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Topic: Axiomization of Number Theory
Replies: 52   Last Post: Aug 4, 2003 12:18 AM

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 Charlie-Boo Posts: 935 Registered: 12/6/04
Re: Axiomization of Number Theory
Posted: Aug 4, 2003 12:18 AM

> >>"n is a perfect number" can be translated as "Sum{x : x | n} = n" where
> >>"Sum(P)" refers to the x in (hope I got this right):
> >>
> >>"[m][R][S] ( Seq(R,m,P) & Seq0(S,m) & S'm = x & S'0 = 0 & (i)(i < m => S'(i+1) = S'i + R'(i+1)) )".
> >>
> >>Here:
> >>[..] means "there exists .."
> >>Seq(R,m,P) means "R is a sequence from {x : 1 <= x <= m} onto P"
> >>Seq0(S,m) means "S is a sequence from {x : 0 <= x <= m}"
> >>S'z refers to the y for which Sz,y

> First, second-order Peano Arithmetic is not in the "Predicate Calculus,"
> which is first-order logic.

IMHO the terms are "1st Order Predicate Calculus" (or "(1st Order)
Predicate Calculus") and "2nd Order Predicate Calculus". I used
"Predicate Calculus" to mean both, but I won't worry about it if you
won't.

> Secondly, you have to accept abbreviations,
> or be willing to unbundle the abbreviating terms. So e.g. if you don't
> want to accept
> "Sum{x : x | n} = n"
> then I would write
> "[m][R][S] ( Seq(R,m,P) & Seq0(S,m) & S'm = n & S'0 = 0 & (i)(i < m => S'(i+1) = S'i + R'(i+1)) )"
>
> for "n is a perfect number," where someone (you can't and I won't) has
> to unbundle the Seq wffs. If "<" is not part of the Peano Arithmetic
> under consideration, it has to be rewritten as well (say in terms of

Of course it is not a question of my "accepting" it. The question is,
are you going to give a PA wff that represents "N is a perfect
number", or are you going to keep giving constructs and definitions
that are not a PA wff?

Which of the following do you agree with?

1. PA wffs consist of relations, parentheses, quantifiers ("for all"
and "there exists"), variables, ^ (and), v (or), => (implication - if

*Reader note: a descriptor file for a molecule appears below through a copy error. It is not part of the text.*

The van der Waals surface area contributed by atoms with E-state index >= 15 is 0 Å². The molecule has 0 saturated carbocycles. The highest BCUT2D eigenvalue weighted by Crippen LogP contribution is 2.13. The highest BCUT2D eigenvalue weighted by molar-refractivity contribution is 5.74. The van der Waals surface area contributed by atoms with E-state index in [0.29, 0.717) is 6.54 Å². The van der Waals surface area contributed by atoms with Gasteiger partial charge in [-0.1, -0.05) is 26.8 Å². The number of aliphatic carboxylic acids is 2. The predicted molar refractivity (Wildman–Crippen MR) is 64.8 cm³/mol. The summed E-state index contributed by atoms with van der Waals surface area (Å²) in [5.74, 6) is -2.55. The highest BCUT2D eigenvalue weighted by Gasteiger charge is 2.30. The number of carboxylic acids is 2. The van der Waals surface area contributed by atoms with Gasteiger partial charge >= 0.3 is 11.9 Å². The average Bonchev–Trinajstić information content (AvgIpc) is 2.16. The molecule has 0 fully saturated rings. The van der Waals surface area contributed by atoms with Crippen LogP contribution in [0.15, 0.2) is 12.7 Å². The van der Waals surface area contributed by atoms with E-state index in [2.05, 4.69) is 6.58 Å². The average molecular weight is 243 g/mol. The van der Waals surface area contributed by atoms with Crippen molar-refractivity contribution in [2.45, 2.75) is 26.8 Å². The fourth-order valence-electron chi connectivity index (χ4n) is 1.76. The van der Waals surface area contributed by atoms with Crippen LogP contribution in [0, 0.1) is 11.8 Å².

you want to use it), <=> (equivalence - if you want to use it) and ~
(negation) only.

2. PA rules of inference act only on what I call "PA wffs" in # 1.

3. Your syntax for "N is a perfect number" uses constructs that are
not "PA wffs" as defined by # 1.

4. You should either give a PA wff for "N is a perfect number" or
admit that, as far as you know, PA cannot represent "N is a perfect
number".

[ Aside: Notice that I cleverly avoided getting sucked into a
discussion of your syntax and semantics (a red herring), other than to
note that it is not a PA wff. :p ]

Charlie Volkstorf
Cambridge, MA

Date Subject Author
7/25/03 Charlie-Boo
7/25/03 Charlie Johnson
7/25/03 Arief
7/25/03 Jeffrey Ketland
7/28/03 Charlie-Boo
7/28/03 William Elliot
7/28/03 Charlie-Boo
7/28/03 Andrew Boucher
7/29/03 Andrew Boucher
7/29/03 Andrew Boucher
8/4/03 Charlie-Boo
7/29/03 Pete Moore
7/29/03 Robin Chapman
7/29/03 David C. Ullrich
7/29/03 Robin Chapman
7/29/03 David C. Ullrich
7/29/03 Robin Chapman
7/30/03 David C. Ullrich
7/30/03 Robin Chapman
7/30/03 David C. Ullrich
7/31/03 Robin Chapman
7/29/03 George Cox
7/29/03 Per Eriksson
7/30/03 Charlie-Boo
7/30/03 Per Eriksson
7/31/03 Robin Chapman
7/30/03 David C. Ullrich
7/30/03 Per Eriksson
7/30/03 Mike Oliver
7/31/03 David C. Ullrich
7/31/03 Charlie-Boo
7/31/03 tchow@lsa.umich.edu
7/31/03 Per Eriksson
7/29/03 Arief
7/30/03 Keith Ramsay
7/30/03 David C. Ullrich
7/30/03 Andrew Boucher
7/30/03 David C. Ullrich
7/30/03 Andrew Boucher
7/30/03 Mike Oliver
7/31/03 Andrew Boucher
7/31/03 Mike Oliver
7/31/03 Aatu Koskensilta
7/31/03 Andrew Boucher
7/31/03 Mike Oliver
7/31/03 Andrew Boucher
7/31/03 Mike Oliver
7/31/03 Andrew Boucher
7/31/03 Mike Oliver
7/31/03 Aatu Koskensilta
7/31/03 Andrew Boucher
7/31/03 Keith Ramsay
7/31/03 Andrew Boucher